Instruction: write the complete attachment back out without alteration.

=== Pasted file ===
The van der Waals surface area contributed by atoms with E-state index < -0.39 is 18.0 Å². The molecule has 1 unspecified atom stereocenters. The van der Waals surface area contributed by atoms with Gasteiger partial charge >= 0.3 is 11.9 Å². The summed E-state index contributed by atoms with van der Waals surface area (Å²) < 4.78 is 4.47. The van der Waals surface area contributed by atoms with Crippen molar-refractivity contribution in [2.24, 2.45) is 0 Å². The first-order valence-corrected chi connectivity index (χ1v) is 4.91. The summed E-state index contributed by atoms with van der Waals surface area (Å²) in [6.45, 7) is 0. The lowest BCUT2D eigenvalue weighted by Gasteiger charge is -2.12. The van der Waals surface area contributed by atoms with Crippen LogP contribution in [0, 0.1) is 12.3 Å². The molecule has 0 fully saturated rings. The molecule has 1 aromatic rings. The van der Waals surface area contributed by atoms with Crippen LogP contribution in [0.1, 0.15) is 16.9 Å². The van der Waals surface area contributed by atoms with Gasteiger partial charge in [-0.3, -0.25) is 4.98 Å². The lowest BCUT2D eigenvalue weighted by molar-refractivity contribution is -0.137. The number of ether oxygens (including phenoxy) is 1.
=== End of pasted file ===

The van der Waals surface area contributed by atoms with E-state index < -0.39 is 18.0 Å². The molecule has 1 unspecified atom stereocenters. The van der Waals surface area contributed by atoms with Gasteiger partial charge >= 0.3 is 11.9 Å². The summed E-state index contributed by atoms with van der Waals surface area (Å²) < 4.78 is 4.47. The van der Waals surface area contributed by atoms with Crippen molar-refractivity contribution in [2.24, 2.45) is 0 Å². The first-order valence-corrected chi connectivity index (χ1v) is 4.91. The summed E-state index contributed by atoms with van der Waals surface area (Å²) in [6.45, 7) is 0. The lowest BCUT2D eigenvalue weighted by Gasteiger charge is -2.12. The van der Waals surface area contributed by atoms with Crippen LogP contribution in [0, 0.1) is 12.3 Å². The molecule has 0 fully saturated rings. The molecule has 1 aromatic rings. The van der Waals surface area contributed by atoms with Crippen LogP contribution in [0.1, 0.15) is 16.9 Å². The van der Waals surface area contributed by atoms with Gasteiger partial charge in [-0.3, -0.25) is 4.98 Å². The lowest BCUT2D eigenvalue weighted by molar-refractivity contribution is -0.137. The number of ether oxygens (including phenoxy) is 1.